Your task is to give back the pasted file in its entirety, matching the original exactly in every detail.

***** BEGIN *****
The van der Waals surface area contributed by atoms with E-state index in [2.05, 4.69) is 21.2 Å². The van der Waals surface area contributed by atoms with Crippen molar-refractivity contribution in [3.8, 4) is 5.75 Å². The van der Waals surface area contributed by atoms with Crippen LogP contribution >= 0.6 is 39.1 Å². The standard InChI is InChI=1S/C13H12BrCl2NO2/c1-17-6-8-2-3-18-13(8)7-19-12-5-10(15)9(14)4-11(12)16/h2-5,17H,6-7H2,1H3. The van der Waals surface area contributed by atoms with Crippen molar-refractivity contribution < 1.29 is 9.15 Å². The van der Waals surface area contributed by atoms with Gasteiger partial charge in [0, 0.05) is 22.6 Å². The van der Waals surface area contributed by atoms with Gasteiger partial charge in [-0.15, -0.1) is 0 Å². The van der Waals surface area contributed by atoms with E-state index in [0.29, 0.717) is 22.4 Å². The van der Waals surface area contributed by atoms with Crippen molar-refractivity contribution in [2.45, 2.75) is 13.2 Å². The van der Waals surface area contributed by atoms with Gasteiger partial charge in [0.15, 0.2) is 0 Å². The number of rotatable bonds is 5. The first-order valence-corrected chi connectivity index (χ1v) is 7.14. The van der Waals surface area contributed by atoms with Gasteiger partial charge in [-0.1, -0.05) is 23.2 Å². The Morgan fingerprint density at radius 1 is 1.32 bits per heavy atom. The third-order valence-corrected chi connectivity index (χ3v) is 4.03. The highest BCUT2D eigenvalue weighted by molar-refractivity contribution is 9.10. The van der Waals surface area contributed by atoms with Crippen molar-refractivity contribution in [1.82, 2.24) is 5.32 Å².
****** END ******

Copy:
The van der Waals surface area contributed by atoms with E-state index in [2.05, 4.69) is 21.2 Å². The van der Waals surface area contributed by atoms with Crippen molar-refractivity contribution in [3.8, 4) is 5.75 Å². The van der Waals surface area contributed by atoms with Crippen LogP contribution >= 0.6 is 39.1 Å². The standard InChI is InChI=1S/C13H12BrCl2NO2/c1-17-6-8-2-3-18-13(8)7-19-12-5-10(15)9(14)4-11(12)16/h2-5,17H,6-7H2,1H3. The van der Waals surface area contributed by atoms with Crippen molar-refractivity contribution < 1.29 is 9.15 Å². The van der Waals surface area contributed by atoms with Gasteiger partial charge in [0, 0.05) is 22.6 Å². The van der Waals surface area contributed by atoms with Gasteiger partial charge in [-0.15, -0.1) is 0 Å². The van der Waals surface area contributed by atoms with E-state index in [0.29, 0.717) is 22.4 Å². The van der Waals surface area contributed by atoms with Crippen molar-refractivity contribution in [2.45, 2.75) is 13.2 Å². The van der Waals surface area contributed by atoms with Gasteiger partial charge in [0.15, 0.2) is 0 Å². The number of rotatable bonds is 5. The first-order valence-corrected chi connectivity index (χ1v) is 7.14. The van der Waals surface area contributed by atoms with Gasteiger partial charge in [-0.1, -0.05) is 23.2 Å². The Morgan fingerprint density at radius 1 is 1.32 bits per heavy atom. The third-order valence-corrected chi connectivity index (χ3v) is 4.03. The highest BCUT2D eigenvalue weighted by molar-refractivity contribution is 9.10. The van der Waals surface area contributed by atoms with Crippen molar-refractivity contribution in [1.82, 2.24) is 5.32 Å².